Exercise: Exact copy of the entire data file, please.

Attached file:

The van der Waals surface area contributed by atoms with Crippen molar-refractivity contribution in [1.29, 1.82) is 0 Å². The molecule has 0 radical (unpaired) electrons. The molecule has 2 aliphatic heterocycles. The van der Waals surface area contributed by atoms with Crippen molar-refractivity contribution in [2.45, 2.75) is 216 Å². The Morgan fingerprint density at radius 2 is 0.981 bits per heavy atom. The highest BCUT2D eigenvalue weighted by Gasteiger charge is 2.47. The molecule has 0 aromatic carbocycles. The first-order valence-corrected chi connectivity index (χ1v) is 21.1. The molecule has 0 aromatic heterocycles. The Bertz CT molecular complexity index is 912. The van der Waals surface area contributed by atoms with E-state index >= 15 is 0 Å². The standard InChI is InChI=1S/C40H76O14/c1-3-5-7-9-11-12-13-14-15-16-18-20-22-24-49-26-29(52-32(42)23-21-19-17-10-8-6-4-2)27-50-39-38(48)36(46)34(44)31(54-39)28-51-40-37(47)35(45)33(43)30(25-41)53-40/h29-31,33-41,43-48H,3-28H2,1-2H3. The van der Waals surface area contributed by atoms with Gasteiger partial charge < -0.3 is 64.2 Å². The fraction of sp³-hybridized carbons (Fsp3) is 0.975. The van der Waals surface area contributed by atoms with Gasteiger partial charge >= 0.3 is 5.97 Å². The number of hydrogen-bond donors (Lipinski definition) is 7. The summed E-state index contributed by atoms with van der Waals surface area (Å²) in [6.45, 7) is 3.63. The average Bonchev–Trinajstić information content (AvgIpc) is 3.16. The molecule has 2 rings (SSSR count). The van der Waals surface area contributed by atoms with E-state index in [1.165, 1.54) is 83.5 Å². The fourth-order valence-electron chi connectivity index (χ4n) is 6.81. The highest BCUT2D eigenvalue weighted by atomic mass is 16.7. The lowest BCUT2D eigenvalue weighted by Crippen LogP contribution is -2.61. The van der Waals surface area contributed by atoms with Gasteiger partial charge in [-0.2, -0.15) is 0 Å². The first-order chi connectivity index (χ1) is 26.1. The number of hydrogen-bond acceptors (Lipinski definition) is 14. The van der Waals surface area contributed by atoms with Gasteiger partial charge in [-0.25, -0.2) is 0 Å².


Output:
The van der Waals surface area contributed by atoms with Crippen molar-refractivity contribution in [1.29, 1.82) is 0 Å². The molecule has 0 radical (unpaired) electrons. The molecule has 2 aliphatic heterocycles. The van der Waals surface area contributed by atoms with Crippen molar-refractivity contribution in [2.45, 2.75) is 216 Å². The Morgan fingerprint density at radius 2 is 0.981 bits per heavy atom. The highest BCUT2D eigenvalue weighted by Gasteiger charge is 2.47. The molecule has 0 aromatic carbocycles. The first-order valence-corrected chi connectivity index (χ1v) is 21.1. The molecule has 0 aromatic heterocycles. The Bertz CT molecular complexity index is 912. The van der Waals surface area contributed by atoms with E-state index >= 15 is 0 Å². The standard InChI is InChI=1S/C40H76O14/c1-3-5-7-9-11-12-13-14-15-16-18-20-22-24-49-26-29(52-32(42)23-21-19-17-10-8-6-4-2)27-50-39-38(48)36(46)34(44)31(54-39)28-51-40-37(47)35(45)33(43)30(25-41)53-40/h29-31,33-41,43-48H,3-28H2,1-2H3. The van der Waals surface area contributed by atoms with Gasteiger partial charge < -0.3 is 64.2 Å². The fraction of sp³-hybridized carbons (Fsp3) is 0.975. The van der Waals surface area contributed by atoms with Gasteiger partial charge >= 0.3 is 5.97 Å². The number of hydrogen-bond donors (Lipinski definition) is 7. The summed E-state index contributed by atoms with van der Waals surface area (Å²) in [6.45, 7) is 3.63. The average Bonchev–Trinajstić information content (AvgIpc) is 3.16. The molecule has 2 rings (SSSR count). The van der Waals surface area contributed by atoms with E-state index in [1.165, 1.54) is 83.5 Å². The fourth-order valence-electron chi connectivity index (χ4n) is 6.81. The highest BCUT2D eigenvalue weighted by atomic mass is 16.7. The lowest BCUT2D eigenvalue weighted by Crippen LogP contribution is -2.61. The van der Waals surface area contributed by atoms with Gasteiger partial charge in [-0.2, -0.15) is 0 Å². The first-order chi connectivity index (χ1) is 26.1. The number of hydrogen-bond acceptors (Lipinski definition) is 14. The van der Waals surface area contributed by atoms with Gasteiger partial charge in [-0.25, -0.2) is 0 Å².